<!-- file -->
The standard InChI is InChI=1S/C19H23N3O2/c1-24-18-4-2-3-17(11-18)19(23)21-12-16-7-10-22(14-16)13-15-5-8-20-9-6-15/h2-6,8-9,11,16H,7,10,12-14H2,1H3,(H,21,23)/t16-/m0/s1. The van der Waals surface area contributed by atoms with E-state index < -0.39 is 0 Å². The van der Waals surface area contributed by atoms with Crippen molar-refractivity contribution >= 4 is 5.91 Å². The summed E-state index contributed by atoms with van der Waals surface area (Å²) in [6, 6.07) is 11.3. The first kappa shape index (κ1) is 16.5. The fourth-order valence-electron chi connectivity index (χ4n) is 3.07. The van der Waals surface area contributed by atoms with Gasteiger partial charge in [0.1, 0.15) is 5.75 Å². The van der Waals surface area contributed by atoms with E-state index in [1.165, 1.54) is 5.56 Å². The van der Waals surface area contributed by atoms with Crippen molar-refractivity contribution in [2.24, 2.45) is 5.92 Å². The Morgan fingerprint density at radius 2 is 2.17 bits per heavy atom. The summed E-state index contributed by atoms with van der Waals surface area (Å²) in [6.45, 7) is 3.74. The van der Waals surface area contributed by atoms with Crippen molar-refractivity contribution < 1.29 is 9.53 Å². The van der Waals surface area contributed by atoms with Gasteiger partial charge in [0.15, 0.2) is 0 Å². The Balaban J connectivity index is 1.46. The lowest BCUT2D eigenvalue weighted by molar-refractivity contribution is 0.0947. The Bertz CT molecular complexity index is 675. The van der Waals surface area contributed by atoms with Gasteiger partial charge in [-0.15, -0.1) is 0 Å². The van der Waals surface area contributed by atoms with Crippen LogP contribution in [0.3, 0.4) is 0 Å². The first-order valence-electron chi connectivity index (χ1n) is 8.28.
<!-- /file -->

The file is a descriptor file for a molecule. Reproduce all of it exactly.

The standard InChI is InChI=1S/C19H23N3O2/c1-24-18-4-2-3-17(11-18)19(23)21-12-16-7-10-22(14-16)13-15-5-8-20-9-6-15/h2-6,8-9,11,16H,7,10,12-14H2,1H3,(H,21,23)/t16-/m0/s1. The van der Waals surface area contributed by atoms with E-state index < -0.39 is 0 Å². The van der Waals surface area contributed by atoms with Crippen molar-refractivity contribution >= 4 is 5.91 Å². The summed E-state index contributed by atoms with van der Waals surface area (Å²) in [6, 6.07) is 11.3. The first kappa shape index (κ1) is 16.5. The fourth-order valence-electron chi connectivity index (χ4n) is 3.07. The van der Waals surface area contributed by atoms with Gasteiger partial charge in [0.1, 0.15) is 5.75 Å². The van der Waals surface area contributed by atoms with E-state index in [1.165, 1.54) is 5.56 Å². The van der Waals surface area contributed by atoms with Crippen molar-refractivity contribution in [2.24, 2.45) is 5.92 Å². The Morgan fingerprint density at radius 2 is 2.17 bits per heavy atom. The summed E-state index contributed by atoms with van der Waals surface area (Å²) in [6.45, 7) is 3.74. The van der Waals surface area contributed by atoms with Crippen molar-refractivity contribution < 1.29 is 9.53 Å². The van der Waals surface area contributed by atoms with Gasteiger partial charge in [0.15, 0.2) is 0 Å². The Balaban J connectivity index is 1.46. The lowest BCUT2D eigenvalue weighted by molar-refractivity contribution is 0.0947. The Bertz CT molecular complexity index is 675. The van der Waals surface area contributed by atoms with Gasteiger partial charge in [-0.15, -0.1) is 0 Å². The van der Waals surface area contributed by atoms with Crippen LogP contribution in [0.3, 0.4) is 0 Å². The first-order valence-electron chi connectivity index (χ1n) is 8.28.